×

What T. Rowe Price's Investment in Facebook Says About the IPO and Secondary Market

Facebook
Source: facebook.com
Facebook

T. Rowe Price is giving its investors a piece of perhaps the hottest company in the world -Facebook. The mutual fund company has a $190.5 million stake in Facebook, as well as a $71.8 million stake in Zynga and a $86.8 million stake in Groupon.

Back in 2009 T. Rowe participated in Twitter's $100 million round of fundraising, along with Morgan Stanley .

These social media investments are just a tiny piece of T. Rowe's $482 billion in assets under management. But it's a meaningful statement that the company is staking a claim in a hot market, that's not usually accessible to ordinary investors.

But T. Rowe's growing investments in social-oriented Internet companies - now topping $500 million in 19 funds - is a testament to the changes we're seeing in the IPO market and the growth of the second market.

My colleague Lori Spechler suggests that this means a Facebook IPO is coming soon.

But I think this has another message.

Bottom line: some of the very hottest companies are opting to stay private far longer than ever. We are looking at a two tiered market - public companies and the companies that can only be accessed through funds like T. Rowe's or platforms for accredited investors, like SecondMarket.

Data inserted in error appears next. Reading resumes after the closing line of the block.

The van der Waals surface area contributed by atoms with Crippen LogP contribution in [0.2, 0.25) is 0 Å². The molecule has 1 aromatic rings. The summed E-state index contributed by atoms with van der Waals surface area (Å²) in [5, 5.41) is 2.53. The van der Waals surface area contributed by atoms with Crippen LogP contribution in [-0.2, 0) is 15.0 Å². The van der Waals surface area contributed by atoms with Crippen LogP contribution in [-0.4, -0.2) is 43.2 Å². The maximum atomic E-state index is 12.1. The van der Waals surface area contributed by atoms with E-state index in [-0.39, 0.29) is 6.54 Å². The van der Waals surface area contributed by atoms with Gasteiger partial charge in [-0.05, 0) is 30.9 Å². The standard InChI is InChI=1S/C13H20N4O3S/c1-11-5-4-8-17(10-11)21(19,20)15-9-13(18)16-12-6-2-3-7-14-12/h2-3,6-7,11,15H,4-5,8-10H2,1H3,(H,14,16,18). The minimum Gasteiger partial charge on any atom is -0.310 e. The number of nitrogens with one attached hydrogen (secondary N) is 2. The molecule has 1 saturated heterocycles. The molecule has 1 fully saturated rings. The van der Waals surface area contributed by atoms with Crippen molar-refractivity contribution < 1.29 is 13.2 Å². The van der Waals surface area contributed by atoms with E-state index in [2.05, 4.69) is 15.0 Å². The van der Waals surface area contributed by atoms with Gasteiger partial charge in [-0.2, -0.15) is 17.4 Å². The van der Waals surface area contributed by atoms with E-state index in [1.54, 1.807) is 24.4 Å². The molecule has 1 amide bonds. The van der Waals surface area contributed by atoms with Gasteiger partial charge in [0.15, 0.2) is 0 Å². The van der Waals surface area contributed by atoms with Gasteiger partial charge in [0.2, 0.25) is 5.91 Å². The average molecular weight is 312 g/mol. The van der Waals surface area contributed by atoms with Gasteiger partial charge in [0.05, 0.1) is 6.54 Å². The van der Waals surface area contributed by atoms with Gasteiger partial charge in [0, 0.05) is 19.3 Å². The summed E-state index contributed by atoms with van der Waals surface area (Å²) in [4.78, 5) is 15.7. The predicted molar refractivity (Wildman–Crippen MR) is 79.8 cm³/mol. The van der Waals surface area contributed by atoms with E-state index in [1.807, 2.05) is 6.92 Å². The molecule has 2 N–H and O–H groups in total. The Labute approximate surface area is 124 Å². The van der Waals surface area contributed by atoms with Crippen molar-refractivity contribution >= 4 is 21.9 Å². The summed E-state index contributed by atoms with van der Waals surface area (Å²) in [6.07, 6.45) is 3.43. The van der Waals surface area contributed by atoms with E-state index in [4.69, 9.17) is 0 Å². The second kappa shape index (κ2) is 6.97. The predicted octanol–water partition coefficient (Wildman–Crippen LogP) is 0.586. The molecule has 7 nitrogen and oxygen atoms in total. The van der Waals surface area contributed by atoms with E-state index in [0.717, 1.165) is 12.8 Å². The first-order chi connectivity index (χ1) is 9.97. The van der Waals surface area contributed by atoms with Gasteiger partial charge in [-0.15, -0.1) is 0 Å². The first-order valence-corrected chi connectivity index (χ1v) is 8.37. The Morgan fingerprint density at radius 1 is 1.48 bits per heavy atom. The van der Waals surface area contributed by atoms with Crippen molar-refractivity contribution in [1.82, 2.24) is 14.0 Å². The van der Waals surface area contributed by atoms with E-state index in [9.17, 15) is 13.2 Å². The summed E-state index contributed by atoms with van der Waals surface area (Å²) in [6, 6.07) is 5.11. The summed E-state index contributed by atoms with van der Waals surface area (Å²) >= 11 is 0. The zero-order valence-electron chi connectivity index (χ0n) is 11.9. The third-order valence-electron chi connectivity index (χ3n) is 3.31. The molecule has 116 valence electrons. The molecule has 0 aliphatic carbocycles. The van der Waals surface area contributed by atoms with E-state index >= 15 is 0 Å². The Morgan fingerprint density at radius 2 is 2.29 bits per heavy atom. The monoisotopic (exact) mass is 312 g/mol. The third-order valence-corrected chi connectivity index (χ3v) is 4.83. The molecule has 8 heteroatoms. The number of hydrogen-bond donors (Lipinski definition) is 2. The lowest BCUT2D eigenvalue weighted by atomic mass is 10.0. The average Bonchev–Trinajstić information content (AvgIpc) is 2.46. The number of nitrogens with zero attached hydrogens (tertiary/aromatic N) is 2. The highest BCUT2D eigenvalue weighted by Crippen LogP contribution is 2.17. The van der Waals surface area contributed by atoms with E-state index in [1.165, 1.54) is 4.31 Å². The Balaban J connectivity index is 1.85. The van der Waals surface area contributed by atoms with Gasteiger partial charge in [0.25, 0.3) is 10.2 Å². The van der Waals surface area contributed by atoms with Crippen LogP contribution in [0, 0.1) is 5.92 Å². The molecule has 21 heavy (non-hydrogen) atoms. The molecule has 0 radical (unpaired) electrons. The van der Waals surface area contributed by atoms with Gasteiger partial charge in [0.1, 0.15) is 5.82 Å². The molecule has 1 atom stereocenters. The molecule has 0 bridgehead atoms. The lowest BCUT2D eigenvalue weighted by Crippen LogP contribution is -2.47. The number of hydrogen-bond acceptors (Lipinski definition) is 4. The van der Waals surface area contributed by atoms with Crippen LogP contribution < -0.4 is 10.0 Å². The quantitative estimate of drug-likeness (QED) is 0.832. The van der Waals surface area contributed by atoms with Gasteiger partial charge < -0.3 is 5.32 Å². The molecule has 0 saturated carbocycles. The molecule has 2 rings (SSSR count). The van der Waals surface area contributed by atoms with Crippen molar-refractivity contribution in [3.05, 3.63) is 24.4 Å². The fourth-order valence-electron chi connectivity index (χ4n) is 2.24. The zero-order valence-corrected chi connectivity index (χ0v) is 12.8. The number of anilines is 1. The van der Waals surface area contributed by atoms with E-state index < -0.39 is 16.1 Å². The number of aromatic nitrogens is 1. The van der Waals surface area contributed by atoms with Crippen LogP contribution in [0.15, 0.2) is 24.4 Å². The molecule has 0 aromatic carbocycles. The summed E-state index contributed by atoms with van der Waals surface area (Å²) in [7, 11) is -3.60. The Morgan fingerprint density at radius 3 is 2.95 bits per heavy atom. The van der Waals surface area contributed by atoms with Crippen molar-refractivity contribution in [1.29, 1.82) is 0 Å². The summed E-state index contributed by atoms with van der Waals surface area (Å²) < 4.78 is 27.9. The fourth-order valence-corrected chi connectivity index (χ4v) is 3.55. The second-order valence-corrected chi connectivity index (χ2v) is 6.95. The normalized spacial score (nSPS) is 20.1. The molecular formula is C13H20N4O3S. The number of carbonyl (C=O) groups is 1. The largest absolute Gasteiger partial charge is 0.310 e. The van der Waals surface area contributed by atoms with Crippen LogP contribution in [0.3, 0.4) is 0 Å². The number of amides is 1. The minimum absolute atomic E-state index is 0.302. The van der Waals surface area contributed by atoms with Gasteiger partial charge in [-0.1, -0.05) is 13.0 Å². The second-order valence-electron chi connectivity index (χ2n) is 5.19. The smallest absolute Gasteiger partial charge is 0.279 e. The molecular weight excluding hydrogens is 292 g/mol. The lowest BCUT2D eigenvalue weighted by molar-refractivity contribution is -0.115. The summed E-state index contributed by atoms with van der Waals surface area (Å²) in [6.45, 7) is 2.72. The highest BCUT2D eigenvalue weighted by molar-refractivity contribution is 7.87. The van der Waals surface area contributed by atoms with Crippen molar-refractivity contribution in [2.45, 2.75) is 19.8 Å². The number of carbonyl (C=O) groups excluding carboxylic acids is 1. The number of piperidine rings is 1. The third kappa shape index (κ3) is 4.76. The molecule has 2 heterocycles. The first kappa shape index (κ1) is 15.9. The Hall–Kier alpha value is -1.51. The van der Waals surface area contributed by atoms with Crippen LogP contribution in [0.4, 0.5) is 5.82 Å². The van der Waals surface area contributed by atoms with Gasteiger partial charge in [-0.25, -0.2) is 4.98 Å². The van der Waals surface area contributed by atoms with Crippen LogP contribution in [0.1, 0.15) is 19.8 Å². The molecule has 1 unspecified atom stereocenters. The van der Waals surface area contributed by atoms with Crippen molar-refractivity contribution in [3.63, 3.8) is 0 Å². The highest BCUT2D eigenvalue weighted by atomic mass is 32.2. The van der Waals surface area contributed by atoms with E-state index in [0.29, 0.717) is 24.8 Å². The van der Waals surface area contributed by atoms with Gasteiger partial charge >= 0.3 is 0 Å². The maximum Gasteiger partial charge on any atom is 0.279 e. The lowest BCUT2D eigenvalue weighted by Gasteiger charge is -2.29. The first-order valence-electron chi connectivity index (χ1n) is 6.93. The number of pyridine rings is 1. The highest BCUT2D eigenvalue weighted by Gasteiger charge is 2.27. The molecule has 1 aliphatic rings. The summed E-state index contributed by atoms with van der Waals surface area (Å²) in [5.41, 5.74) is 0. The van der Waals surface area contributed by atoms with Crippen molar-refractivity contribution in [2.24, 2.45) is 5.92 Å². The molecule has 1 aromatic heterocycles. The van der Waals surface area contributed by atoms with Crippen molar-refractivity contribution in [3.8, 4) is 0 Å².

Venture Capital Investors spent more in the first quarter than a year ago - investing $5.87 billion in 736 US-based companies. But the size of each investment is getting bigger - 21.6% bigger than the average deal in the year-ago quarter. This stat raises speculation that we may be headed towards a VC bubble. The fact that the IPO market for fast-growing Internet companies has stagnated is fueling big venture capital investments, many in companies that are further along than typical VC deals.

And of course there's more demand for private company shares in the secondary market than ever. We can expect funds that feature the likes of Facebook - from companies like Felix Investments. And of course trading on SecondMarket and SharesPost is sure to grow as big as the companies issuing private company shares will let them.

All these funds and secondary market trading promise one thing - greater oversight from the SEC. We may see the SEC issue its guidelines for insider trading and the like as soon as this summer.

Questions? Comments? MediaMoney@cnbc.com